Living Alone As an Older Woman Without Being Lonely

More older women are living alone than older men in the United States, whether as a result of divorce, widowhood, or by choice.

This number has decreased, however, from 79% in 1990 to 69% in 2014, mostly due to an uptick in life expectancies and more unmarried women moving in with their children.

It’s not easy, though. Here’s how you can both embrace and balance the challenges and perks of living alone.

Stay Connected with Others

Staying in touch with relatives while living alone used to be more difficult. Today, we have advanced technology that is simple to use for people of all ages.

Stay Connected with Yourself

Sometimes, living alone results from loss. While this is a time of grief and pain, it can also be a period of personal self-reflection.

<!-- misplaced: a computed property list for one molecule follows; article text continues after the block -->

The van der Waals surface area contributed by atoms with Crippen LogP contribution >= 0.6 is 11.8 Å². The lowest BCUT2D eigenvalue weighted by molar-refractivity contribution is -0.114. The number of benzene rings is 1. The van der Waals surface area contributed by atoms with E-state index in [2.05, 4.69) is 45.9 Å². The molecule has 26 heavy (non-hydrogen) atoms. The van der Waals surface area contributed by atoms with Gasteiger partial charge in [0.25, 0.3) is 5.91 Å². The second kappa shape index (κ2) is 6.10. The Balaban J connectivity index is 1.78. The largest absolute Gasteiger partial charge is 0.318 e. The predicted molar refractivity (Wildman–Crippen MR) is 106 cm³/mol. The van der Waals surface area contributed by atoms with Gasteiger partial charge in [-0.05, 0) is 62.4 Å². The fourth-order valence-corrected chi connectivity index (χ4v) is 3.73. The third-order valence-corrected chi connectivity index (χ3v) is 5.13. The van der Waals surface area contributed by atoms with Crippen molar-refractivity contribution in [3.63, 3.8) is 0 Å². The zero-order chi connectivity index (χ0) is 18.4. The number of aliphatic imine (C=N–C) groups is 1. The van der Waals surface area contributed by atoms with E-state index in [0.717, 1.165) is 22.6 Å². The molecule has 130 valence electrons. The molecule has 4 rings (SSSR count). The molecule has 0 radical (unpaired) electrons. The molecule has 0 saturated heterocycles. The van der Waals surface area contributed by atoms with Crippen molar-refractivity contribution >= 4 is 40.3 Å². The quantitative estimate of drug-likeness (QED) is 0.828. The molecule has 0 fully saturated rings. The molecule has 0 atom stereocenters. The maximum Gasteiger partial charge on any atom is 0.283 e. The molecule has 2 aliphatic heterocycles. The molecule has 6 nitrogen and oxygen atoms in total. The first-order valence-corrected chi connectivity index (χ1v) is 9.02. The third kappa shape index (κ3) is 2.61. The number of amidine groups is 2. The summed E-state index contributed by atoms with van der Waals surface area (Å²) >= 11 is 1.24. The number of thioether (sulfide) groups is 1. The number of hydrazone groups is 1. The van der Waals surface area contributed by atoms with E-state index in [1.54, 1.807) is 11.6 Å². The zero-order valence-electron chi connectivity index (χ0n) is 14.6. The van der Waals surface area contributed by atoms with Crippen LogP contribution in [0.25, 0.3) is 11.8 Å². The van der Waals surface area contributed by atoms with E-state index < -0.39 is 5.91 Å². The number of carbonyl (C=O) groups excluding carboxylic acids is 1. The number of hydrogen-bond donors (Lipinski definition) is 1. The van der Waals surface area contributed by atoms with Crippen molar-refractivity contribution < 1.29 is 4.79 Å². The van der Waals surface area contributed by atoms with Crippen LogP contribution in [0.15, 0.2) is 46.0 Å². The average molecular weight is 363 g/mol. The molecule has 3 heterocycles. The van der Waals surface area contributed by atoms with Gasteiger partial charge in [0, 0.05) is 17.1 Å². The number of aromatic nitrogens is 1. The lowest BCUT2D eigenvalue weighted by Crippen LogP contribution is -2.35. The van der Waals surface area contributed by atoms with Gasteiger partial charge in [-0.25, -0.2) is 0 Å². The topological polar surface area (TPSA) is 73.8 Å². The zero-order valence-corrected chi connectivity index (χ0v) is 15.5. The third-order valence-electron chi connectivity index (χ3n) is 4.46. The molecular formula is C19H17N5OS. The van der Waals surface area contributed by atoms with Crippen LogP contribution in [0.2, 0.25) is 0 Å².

Know Your Lonely Triggers & Fight Back with Fun

– Join a book club or discussion group. – Bake for yourself. – Buy some plants to care for.

– Think about owning a pet. – Take this time to reflect spiritually or religiously. – Volunteer. – Take a long bath, relax.

Again, living alone doesn’t have to be lonely, but when the feelings come, take care of yourself. Be with yourself.

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